You could use this spell until it damaged your prisoner (likely a visible effect), and if they did not move then you would know they are at exhaustion level 5.
It is possible that they would have already used their reaction on something else and this is why the slow spell is needed as its description states:

An affected target's speed is halved, it takes a −2 penalty to AC and Dexterity saving throws, and it can't use reactions...

You could prevent the creature from using reactions through this spell, and could drop concentration on it just before dissonant whispers is cast, thus guaranteeing that if they fail the save they will try to move.
Additionally, perhaps the prisoner taking damage is not particularly visible, if they took damage you could use the identify spell whose description states:

If you instead touch a creature throughout the casting, you learn what spells, if any, are currently affecting it...

This allows you to know whether a creature is suffering from slow or benefiting from death ward (after taking damage they would no longer be under the affects of death ward).

If a prisoner were at exhaustion level 4: This becomes more difficult to figure out...
A Battle Master Fighter has the Know Your Enemy feature which states:

If you spend at least 1 minute observing or interacting with another creature outside combat, you can learn certain information about its capabilities compared to your own. The DM tells you if the creature is your equal, superior, or inferior in regard to two of the following characteristics of your choice:
Current hit points...

You could restore a creature to its hit point maximum using healing spells such as cure wounds but if that is not an option because the prisoner is an undead or construct you could instead use potions of healing which have no such restriction.
Through healing and the death ward spell you can also manipulate your Fighter's current hit points. This allows you to determine roughly the prisoner's maximum, and thus you could also determine if their hit point maximum had been halved.

If a prisoner were at exhaustion level 1 or 0:
You could roughly determine their speed using the dissonant whispers spell. This allows you to know whether they are at exhaustion level 2 because they would only move half of the distance they did at levels 1 and 0.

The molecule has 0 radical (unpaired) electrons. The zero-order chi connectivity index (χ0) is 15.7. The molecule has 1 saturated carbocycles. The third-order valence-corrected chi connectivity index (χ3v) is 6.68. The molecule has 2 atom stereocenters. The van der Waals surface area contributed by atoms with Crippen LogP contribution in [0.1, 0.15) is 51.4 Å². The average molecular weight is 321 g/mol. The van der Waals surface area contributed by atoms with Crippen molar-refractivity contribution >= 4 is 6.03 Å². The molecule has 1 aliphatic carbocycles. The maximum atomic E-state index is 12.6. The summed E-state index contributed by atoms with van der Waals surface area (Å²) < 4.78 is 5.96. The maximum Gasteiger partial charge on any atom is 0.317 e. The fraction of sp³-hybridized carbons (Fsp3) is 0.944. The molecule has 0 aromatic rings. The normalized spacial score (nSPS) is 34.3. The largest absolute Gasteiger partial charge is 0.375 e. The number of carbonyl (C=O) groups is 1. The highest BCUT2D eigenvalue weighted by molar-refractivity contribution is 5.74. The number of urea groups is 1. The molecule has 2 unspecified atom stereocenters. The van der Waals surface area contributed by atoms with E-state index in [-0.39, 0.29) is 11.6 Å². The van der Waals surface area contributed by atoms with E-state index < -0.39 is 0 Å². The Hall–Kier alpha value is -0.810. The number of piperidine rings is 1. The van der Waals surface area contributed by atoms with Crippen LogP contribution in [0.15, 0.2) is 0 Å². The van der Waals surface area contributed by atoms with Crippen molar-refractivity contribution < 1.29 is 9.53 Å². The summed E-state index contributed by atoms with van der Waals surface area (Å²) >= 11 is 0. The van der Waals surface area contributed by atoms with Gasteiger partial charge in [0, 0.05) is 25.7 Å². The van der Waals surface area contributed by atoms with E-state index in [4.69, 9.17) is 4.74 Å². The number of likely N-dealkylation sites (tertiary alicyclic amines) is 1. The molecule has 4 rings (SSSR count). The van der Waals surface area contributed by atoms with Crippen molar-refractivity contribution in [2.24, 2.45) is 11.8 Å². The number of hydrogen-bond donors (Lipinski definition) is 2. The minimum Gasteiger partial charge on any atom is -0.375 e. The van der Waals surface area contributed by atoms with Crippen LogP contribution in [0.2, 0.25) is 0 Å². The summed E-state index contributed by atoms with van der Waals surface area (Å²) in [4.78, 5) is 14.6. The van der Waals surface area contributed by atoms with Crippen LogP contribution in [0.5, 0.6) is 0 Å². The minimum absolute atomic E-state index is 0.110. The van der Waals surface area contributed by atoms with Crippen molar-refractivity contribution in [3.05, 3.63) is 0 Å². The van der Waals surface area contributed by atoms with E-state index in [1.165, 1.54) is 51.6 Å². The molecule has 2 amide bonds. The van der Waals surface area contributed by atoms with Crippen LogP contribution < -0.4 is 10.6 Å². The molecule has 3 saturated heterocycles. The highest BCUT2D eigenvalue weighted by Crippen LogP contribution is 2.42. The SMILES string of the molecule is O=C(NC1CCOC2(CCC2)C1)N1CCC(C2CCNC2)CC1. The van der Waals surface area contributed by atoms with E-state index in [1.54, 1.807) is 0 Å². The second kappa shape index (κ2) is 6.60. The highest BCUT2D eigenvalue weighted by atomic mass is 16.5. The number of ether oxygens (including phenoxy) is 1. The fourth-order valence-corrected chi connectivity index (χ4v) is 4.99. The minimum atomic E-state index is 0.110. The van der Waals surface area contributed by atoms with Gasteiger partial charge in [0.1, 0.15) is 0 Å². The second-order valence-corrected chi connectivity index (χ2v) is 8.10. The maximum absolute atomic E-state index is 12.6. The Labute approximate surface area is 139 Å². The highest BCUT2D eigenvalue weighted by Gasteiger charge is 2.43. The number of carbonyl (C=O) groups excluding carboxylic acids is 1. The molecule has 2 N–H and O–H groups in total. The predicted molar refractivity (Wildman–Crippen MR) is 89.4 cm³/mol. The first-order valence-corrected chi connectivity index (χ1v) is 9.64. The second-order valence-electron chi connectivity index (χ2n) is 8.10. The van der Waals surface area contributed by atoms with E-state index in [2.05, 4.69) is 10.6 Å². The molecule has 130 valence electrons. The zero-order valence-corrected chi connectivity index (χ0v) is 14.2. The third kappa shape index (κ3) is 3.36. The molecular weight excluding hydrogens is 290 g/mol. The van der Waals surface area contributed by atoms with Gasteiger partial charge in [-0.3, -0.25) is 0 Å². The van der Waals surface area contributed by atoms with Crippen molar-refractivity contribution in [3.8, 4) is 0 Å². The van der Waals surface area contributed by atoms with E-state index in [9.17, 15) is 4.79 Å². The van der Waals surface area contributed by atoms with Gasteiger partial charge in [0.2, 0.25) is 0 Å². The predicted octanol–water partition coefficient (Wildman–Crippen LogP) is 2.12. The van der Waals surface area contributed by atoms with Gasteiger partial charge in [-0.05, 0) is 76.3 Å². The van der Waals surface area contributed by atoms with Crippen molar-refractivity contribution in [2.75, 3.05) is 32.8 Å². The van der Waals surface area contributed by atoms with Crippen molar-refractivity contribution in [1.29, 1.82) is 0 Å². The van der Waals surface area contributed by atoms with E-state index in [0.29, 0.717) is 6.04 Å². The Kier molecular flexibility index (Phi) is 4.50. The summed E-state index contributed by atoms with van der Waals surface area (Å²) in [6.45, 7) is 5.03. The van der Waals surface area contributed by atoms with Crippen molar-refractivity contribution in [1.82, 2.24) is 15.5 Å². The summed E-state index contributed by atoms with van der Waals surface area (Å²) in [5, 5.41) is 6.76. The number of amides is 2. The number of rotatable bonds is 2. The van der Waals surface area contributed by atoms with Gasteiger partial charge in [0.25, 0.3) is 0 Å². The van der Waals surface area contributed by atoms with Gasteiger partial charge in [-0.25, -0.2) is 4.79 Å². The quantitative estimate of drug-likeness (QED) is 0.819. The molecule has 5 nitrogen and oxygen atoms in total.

If a prisoner were at exhaustion level 3:
Its speed would be halved but its hit point maximum would not, as explained above, you could determine both of these things.

You can force a creature to go to exhaustion level 0 by using the greater restoration repeatedly; its description states:

You imbue a creature you touch with positive energy to undo a debilitating effect. You can reduce the target's exhaustion level by one...

I could not think of any real way to determine if a creature is at specifically exhaustion level 1, but you could force them to go to it by using greater restoration when they are at level 2.

Thus you can determine which level of exhaustion any given prisoner is at (though significant setup and bookkeeping is required) except level 1 which you could force them to be at if you so desired.

A notable exception: Deafened creatures are not affected by dissonant whispers so some of this strategy would not work against them. The spell's description states:

A deafened creature automatically succeeds on the save...

One possible way to avoid this problem is by using the fear spell instead of dissonant whispers. It's description states:

While Frightened by this spell, a creature must take the Dash action and move away from you by the safest available route on each of its turns

This would work as an alternative but if a prisoner were immune to frighten it would not. There is also the case that a creature could pretend to fail a save against the spell and run away from you regardless in which case you would need somebody else to use the identify spell.

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    \$\begingroup\$ May or may not be worth addressing if this would be 'fun' for the player. \$\endgroup\$
    – NautArch
    Aug 1 '19 at 13:08
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    \$\begingroup\$ The villain has taken the player character prisoner. So the villain(s) would be doing this to a player character. \$\endgroup\$
    – NautArch
    Aug 1 '19 at 13:09
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    \$\begingroup\$ @markwells I don't understand your question. The asker wanted a way to track exhaustion, I provided one? \$\endgroup\$ Aug 1 '19 at 17:23
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    \$\begingroup\$ The villain hasn't taken a player character prisoner, this is an off-screen thing happening to NPCs. \$\endgroup\$ Aug 1 '19 at 21:10
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    \$\begingroup\$ @EttinaKitten: That's a very important distinction (that it's being done by the NPC villain to other NPCs). You should edit that into your original question. \$\endgroup\$
    – V2Blast
    Aug 2 '19 at 5:25